Violence Revisited

By and large my blog posts are not to everyone’s taste. The only blog post I ever wrote that could be regarded as “popular” by stretching the term a bit, was the one I wrote in 2013 about Freud’s take on violence. I suspect the popularity of that post is due to the fact that it has been “borrowed” for many a term paper in some of America’s least prestigious colleges and universities! In any event, I  have always been fascinated by the question why Americans in particular have been so prone to violence and I found that Hannah Arendt and Freud together tell us a great deal about the sources of the phenomenon. For those interested in that very popular earlier post I refer them here.

In this regard I am reading a book by the Australian sociologist John Carroll titled Guilt:The Grey Eminence Behind Character,History, and Culture which sheds some light on the subject. The book appears to be an attempt to flesh out the position Freud takes in his book Civilization and Its Discontents. In that book Freud argued that civilization is the result of the sublimation of aggressive impulses that lie in each of us “beyond the pleasure principle.” Carroll, insists that anxiety is one of the major reasons why humans experience the aggressive impulse; he expands on this argument in his own book:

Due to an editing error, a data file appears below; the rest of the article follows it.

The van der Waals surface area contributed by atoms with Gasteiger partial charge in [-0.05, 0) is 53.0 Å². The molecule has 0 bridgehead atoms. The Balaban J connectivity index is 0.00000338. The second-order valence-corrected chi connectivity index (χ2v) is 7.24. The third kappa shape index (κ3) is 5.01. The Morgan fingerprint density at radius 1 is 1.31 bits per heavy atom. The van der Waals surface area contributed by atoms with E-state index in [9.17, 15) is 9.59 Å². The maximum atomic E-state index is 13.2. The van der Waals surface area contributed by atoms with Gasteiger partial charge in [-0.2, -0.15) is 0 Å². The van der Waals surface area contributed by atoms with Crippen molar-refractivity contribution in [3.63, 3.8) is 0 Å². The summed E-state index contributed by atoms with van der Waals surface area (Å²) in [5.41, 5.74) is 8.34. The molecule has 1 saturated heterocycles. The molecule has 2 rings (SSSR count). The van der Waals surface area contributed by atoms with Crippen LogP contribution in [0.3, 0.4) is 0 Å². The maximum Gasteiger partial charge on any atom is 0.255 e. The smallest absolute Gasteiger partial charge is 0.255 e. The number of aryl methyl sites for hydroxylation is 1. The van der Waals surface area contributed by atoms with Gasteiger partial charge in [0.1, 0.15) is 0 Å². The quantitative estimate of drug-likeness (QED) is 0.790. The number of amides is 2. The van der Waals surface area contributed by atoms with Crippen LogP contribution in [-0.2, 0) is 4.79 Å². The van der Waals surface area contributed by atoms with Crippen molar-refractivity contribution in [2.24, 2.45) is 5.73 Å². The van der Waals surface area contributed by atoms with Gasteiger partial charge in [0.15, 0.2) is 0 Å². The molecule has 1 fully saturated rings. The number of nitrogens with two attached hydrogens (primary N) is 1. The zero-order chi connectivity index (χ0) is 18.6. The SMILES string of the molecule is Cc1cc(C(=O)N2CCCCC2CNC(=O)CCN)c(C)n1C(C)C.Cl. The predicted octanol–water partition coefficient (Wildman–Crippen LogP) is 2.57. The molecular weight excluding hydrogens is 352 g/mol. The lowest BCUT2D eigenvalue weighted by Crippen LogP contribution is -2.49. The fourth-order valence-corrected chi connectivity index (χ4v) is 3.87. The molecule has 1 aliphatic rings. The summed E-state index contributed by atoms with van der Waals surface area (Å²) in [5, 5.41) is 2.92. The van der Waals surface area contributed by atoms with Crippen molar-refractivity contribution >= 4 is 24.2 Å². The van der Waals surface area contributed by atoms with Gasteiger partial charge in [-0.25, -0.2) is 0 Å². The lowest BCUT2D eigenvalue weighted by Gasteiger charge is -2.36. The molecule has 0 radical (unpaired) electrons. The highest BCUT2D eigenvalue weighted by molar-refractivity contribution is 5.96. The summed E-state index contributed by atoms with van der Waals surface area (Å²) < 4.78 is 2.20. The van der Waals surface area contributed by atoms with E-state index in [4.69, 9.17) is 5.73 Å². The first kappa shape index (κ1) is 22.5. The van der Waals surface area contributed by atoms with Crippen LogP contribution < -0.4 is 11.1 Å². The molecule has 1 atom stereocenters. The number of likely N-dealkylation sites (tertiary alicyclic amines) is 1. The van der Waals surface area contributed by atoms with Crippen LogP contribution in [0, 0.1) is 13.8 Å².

“The critical question in all cases of sharp injections of anxiety is whether aggression is directed inwards or outwards. When it goes outwards, in violence, in hard work, in religious ritual — the more strenuous and self-punitive the better — even in screaming and wailing, then the provoking anxiety will be largely relieved. On the other hand, when it turns inwards it creates guilt. . . “

Freud would have spoken about the Super Ego and conscience, and nowhere, so far as I know, does he speak about anxiety as a trigger for aggression. None the less, it is plausible. But, however they may originate, when a person is able to sublimate the aggressive impulses inwards he is often able to channel those impulses into creative work. The result of channeling this aggression is not only guilt and remorse and even neurosis, it is what we call “civilization.” Those things we take so much for granted are the result of sublimated aggression, for the most part; sublimation begins in childhood with parental admonitions and proscriptions. And the neurosis is small price to pay for the results we all take for granted. Moreover, neurotic people are frequently the most talented and interesting people we know!

In a permissive society, where parental admonitions and proscriptions are seldom found, the aggressive impulses triggered by anxiety are not directed inwards forming a conscience; rather, they are directed outwards and if we note what Carroll says, almost in passing, the result is often violence. We see this in the spoiled child who has tantrums and strikes out in all directions in an effort to release those impulses that are barely beneath the surface in his case. Those of us who are presumably adults with a lively conscience have been taught not to express those aggressive impulses; we have learned not to release them outwards. But a permissive society allows them to be expressed — one might argue that many a modern psychologist has told parents not only to allow it to be expressed but to encourage it.